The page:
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    Obama’s uncle may still be deported

    Set to discuss case with federal officials

    Onyango Obama was ordered in 1989 to return to Kenya. He appealed the ruling but lost. He never left the country.

    Federal immigration officials have notified President Obama’s uncle that they want to discuss his deportation to his native Kenya, confirming for the first time since last summer that he could still be forced to leave the country.

    The notice arrived days after Onyango Obama resolved a drunken driving case in Framingham that exposed the quiet 67-year-old as living in the United States illegally 20 years after he was ordered deported.

    US Immigration and Customs Enforcement spokesman Brian P. Hale said Tuesday that now that Obama’s criminal case is over, “ICE has communicated, in accordance with standard procedure, with the attorney of record regarding his removal pursuant to a previous final order by an immigration judge.’’


    Obama, who is the half-brother of the president’s late father, must appear at a meeting next week at ICE offices in Burlington to discuss his deportation, according to a person with direct knowledge of his case. He is the second presidential relative found to be living in the United States illegally; the president’s aunt won asylum in 2010.

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    It is unclear whether Obama will ultimately be deported. His lawyers have said in the past that he would fight to stay in the United States, though they did not respond to requests for comment this week.

    Obama’s arrest on drunken driving charges last August attracted international attention because he is related to the president but also because it brought to light the fact that he had avoided deportation for nearly 20 years after the Board of Immigration Appeals ruled he must leave the country.

    Obama had come to the United States legally in 1963 to study at a prestigious private high school, but was ordered in 1989 to return to Kenya. Obama appealed but lost, and he never left the country.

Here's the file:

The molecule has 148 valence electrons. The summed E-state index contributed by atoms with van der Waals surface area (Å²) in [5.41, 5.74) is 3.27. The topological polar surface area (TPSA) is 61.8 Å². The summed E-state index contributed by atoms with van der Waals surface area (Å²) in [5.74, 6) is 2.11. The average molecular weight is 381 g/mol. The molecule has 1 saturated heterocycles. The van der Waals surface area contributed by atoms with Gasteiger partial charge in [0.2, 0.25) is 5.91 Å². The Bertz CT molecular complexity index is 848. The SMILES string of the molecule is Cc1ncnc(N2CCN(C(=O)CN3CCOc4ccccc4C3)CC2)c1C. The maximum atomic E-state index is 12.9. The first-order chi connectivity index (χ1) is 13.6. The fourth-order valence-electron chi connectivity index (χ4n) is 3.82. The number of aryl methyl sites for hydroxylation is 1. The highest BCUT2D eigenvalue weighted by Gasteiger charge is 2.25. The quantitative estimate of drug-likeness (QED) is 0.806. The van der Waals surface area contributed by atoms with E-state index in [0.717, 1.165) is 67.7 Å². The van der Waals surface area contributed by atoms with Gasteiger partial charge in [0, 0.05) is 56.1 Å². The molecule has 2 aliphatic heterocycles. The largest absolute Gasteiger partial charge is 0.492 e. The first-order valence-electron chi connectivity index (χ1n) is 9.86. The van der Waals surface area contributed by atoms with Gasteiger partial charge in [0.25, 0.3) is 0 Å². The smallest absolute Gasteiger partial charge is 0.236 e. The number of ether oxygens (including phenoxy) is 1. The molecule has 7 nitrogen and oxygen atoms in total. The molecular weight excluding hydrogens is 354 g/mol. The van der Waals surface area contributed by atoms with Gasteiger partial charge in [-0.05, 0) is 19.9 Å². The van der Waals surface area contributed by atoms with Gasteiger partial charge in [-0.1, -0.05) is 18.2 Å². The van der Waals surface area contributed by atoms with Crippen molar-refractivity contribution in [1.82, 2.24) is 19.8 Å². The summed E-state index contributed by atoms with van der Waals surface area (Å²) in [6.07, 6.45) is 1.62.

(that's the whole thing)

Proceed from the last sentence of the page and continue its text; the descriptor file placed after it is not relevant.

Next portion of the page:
The notice that he must appear to discuss deportation comes a day after state motor vehicle officials granted Obama driving privileges, even though a judge in the drunken driving case had suspended his license a week before. The Registry of Motor Vehicles granted him a hardship license because he had enrolled in alcohol education classes and because he needed to drive to work between the two liquor stores he manages in Framingham and North Grafton.


    The Registry verified that he had a valid Social Security number but did not check his immigration status, a fact that some critics say highlights a loophole in the state’s driver’s licensing process.

    “If someone is in removal proceedings, I think it’s pretty tough to justify issuing them a driver’s license,’’ said Jessica Vaughan, director of policy studies at the Center for Immigration Studies, which favors stricter controls on immigration. “They wouldn’t consider issuing a license to somebody who hadn’t passed the driver’s test. Why would they issue one to somebody who hasn’t passed the legal presence test?’’

    Vaughan said the Registry should enroll in a federal immigration program that automatically checks drivers’ legal status when they apply for licenses and other state benefits.

    Two Massachusetts agencies, the Department of Transitional Assistance and the Division of Unemployment Assistance, use the federal system to ensure that illegal immigrants do not obtain government benefits.

    The Registry does not use the program, according to US Citizenship and Immigration Services, which runs the program.


    Rachel Kaprielian, head of the Registry, said Obama’s immigration status did not come into play, since Registry officials are only required to check a person’s name, date of birth, address and residency in Massachusetts, and Social Security number.

    “The RMV’s role is to license drivers and register vehicles; it’s not to investigate immigration cases,’’ she said, adding that “our Registry of Motor Vehicles is not an arm of federal Homeland Security.’’

    Obama had admitted in Framingham District Court that the state had enough evidence to convict him of drunken driving, but he did not plead guilty.

    A judge sentenced Obama to one year of probation, suspended his driver’s license for 45 days, and ordered him to enroll in alcohol education programs and pay $350 in court fees. The judge continued the case without a finding for one year, meaning it will be dismissed if Obama’s record stays clean.

    In Obama’s Framingham neighborhood Tuesday, his neighbors spoke fondly of the elderly man who keeps mostly to himself, sometimes chatting with their children in English or waving a friendly hello as they bring in their groceries.

    After midday Tuesday, Obama pulled into his driveway and frowned when approached by two journalists. He stepped out carrying bags from Market Basket and rushed into the house without comment.

    Maria Sacchetti can be reached at